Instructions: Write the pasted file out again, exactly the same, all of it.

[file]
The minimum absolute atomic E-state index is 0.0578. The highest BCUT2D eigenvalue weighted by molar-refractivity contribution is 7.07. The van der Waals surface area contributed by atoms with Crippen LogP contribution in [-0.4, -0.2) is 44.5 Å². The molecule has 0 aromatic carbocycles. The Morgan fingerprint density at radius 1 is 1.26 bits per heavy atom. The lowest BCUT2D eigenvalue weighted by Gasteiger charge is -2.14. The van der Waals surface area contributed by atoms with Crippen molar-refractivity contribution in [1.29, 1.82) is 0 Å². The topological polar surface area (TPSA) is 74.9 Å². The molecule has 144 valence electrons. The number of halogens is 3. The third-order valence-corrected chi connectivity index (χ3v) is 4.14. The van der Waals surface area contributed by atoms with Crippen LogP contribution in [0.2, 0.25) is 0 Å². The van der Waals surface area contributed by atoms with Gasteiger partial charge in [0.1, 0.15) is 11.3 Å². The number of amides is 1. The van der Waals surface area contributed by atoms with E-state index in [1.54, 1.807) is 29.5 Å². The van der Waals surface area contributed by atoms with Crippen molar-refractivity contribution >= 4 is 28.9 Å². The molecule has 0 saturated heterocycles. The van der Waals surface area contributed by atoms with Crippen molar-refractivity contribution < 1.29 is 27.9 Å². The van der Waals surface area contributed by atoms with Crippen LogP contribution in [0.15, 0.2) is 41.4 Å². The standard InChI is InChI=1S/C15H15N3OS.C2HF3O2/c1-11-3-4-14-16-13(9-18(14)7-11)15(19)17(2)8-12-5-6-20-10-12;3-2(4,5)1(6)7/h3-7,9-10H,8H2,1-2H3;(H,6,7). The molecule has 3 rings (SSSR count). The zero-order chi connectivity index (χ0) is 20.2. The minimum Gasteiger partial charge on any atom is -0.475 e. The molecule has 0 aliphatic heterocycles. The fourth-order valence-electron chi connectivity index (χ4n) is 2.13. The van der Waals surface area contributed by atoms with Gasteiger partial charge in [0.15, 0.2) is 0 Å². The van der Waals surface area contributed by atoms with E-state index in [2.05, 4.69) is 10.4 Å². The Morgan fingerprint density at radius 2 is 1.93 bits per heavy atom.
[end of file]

The minimum absolute atomic E-state index is 0.0578. The highest BCUT2D eigenvalue weighted by molar-refractivity contribution is 7.07. The van der Waals surface area contributed by atoms with Crippen LogP contribution in [-0.4, -0.2) is 44.5 Å². The molecule has 0 aromatic carbocycles. The Morgan fingerprint density at radius 1 is 1.26 bits per heavy atom. The lowest BCUT2D eigenvalue weighted by Gasteiger charge is -2.14. The van der Waals surface area contributed by atoms with Crippen molar-refractivity contribution in [1.29, 1.82) is 0 Å². The topological polar surface area (TPSA) is 74.9 Å². The molecule has 144 valence electrons. The number of halogens is 3. The third-order valence-corrected chi connectivity index (χ3v) is 4.14. The van der Waals surface area contributed by atoms with Crippen LogP contribution in [0.2, 0.25) is 0 Å². The van der Waals surface area contributed by atoms with Gasteiger partial charge in [0.1, 0.15) is 11.3 Å². The number of amides is 1. The van der Waals surface area contributed by atoms with E-state index in [1.54, 1.807) is 29.5 Å². The van der Waals surface area contributed by atoms with Crippen molar-refractivity contribution >= 4 is 28.9 Å². The molecule has 0 saturated heterocycles. The van der Waals surface area contributed by atoms with Crippen molar-refractivity contribution < 1.29 is 27.9 Å². The van der Waals surface area contributed by atoms with Crippen LogP contribution in [0.15, 0.2) is 41.4 Å². The standard InChI is InChI=1S/C15H15N3OS.C2HF3O2/c1-11-3-4-14-16-13(9-18(14)7-11)15(19)17(2)8-12-5-6-20-10-12;3-2(4,5)1(6)7/h3-7,9-10H,8H2,1-2H3;(H,6,7). The molecule has 3 rings (SSSR count). The zero-order chi connectivity index (χ0) is 20.2. The minimum Gasteiger partial charge on any atom is -0.475 e. The molecule has 0 aliphatic heterocycles. The fourth-order valence-electron chi connectivity index (χ4n) is 2.13. The van der Waals surface area contributed by atoms with Gasteiger partial charge in [0.15, 0.2) is 0 Å². The van der Waals surface area contributed by atoms with E-state index in [2.05, 4.69) is 10.4 Å². The Morgan fingerprint density at radius 2 is 1.93 bits per heavy atom.